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Forensic Psychiatry in Nineteenth-Century Saxony: The Case of Woyzeck

Steinberg, Holger PD Dr. rer. medic. habil.1; Schmidt-Recla, Adrian PD Dr. iur.2; Schmideler, Sebastian MA1

doi: 10.1080/10673220701532466

In contrast to other areas of psychiatry, little work has been done on the history of forensic psychiatry, and such work is especially scarce regarding the first half of the 19th century, when forensic psychiatry began to develop together with the neurosciences. One newly discovered archival source bears immediate witness to the genesis of forensic psychiatry and is presented for the first time in this study. That source helps us to better understand, in particular, one of the most important cases in 19th-century German forensic psychiatry—namely, that of Johann Christian Woyzeck, the murderer who became the lead figure and the decisive model for the famous eponymous drama by German poet Georg Büchner. Duke Friedrich August, the heir to the throne of the German kingdom of Saxony, submitted a separately recorded special vote (or, very roughly speaking, a brief) that denied the criminal responsibility of the murderer since he had committed his crime out of jealousy and in an emotionally agitated state of mind that eliminated the offender's free will. Though possessing no relevant professional training, the duke applied, and argued in support of, a syndrome—partial mania—that was then the subject of ongoing controversy in general psychiatry. In that context, his vote and analysis can be seen a part of the conceptual development not only of forensic psychiatry, but also of German psychiatry and criminal law.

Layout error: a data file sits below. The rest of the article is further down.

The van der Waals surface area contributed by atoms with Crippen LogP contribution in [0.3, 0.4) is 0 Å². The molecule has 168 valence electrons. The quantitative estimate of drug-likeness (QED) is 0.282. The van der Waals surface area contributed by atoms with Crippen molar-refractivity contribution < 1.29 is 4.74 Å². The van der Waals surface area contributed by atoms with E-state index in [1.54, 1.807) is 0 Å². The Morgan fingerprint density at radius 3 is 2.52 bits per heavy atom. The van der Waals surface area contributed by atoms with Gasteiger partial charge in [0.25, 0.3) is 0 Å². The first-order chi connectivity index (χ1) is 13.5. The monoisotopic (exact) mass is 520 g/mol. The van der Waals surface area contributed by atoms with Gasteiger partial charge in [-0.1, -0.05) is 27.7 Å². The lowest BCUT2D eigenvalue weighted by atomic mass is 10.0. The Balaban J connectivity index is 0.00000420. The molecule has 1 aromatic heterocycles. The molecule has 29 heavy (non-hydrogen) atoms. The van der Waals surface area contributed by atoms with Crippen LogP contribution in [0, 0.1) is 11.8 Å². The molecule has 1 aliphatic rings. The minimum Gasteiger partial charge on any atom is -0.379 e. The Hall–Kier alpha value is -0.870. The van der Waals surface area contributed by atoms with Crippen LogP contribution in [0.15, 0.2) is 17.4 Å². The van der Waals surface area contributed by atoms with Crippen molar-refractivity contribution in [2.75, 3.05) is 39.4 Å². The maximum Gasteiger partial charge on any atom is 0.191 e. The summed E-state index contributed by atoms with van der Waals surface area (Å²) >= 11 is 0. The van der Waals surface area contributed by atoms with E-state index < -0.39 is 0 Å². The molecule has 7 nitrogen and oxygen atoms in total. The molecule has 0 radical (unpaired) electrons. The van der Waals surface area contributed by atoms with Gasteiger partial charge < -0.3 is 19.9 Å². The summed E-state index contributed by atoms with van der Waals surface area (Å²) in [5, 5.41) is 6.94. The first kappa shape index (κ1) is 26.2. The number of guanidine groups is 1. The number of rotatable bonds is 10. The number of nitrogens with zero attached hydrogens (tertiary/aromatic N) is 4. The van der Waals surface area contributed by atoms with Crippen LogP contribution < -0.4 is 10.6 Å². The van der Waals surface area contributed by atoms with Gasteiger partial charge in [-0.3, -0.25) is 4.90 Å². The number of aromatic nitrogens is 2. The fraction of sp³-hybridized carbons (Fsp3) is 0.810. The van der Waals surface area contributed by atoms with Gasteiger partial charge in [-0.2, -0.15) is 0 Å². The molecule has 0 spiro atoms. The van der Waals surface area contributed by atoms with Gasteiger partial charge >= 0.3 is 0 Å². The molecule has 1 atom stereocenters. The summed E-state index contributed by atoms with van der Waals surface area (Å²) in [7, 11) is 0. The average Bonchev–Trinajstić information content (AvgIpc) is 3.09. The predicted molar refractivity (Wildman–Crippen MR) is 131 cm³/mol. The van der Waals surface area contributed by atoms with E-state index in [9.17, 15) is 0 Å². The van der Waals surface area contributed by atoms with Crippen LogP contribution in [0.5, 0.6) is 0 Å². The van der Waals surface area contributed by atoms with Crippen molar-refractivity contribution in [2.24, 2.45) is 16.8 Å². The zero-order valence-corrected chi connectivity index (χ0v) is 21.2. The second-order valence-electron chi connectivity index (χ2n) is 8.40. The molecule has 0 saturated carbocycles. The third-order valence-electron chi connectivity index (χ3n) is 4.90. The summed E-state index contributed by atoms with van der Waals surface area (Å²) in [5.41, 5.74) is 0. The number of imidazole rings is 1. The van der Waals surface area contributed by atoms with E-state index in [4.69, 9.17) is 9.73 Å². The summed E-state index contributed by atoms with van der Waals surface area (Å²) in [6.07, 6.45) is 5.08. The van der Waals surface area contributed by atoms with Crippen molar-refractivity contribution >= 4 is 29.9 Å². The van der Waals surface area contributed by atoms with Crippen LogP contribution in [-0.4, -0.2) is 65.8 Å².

1Archives for the History of Psychiatry, Department of Psychiatry, University of Leipzig

2Faculty of Law, University of Leipzig

Correspondence: Holger Steinberg, Archiv für Leipziger Psychiatriegeschichte, Klinik und Poliklinik für Psychiatrie, Universität Leipzig, Johannisallee 20, D-04317, Leipzig, Germany.

Original manuscript received 24 January 2006; revised manuscript received 22 June 2006, accepted for publication subject to revision 2 October 2006; final manuscript received 13 November 2006.

© 2007 President and Fellows of Harvard College
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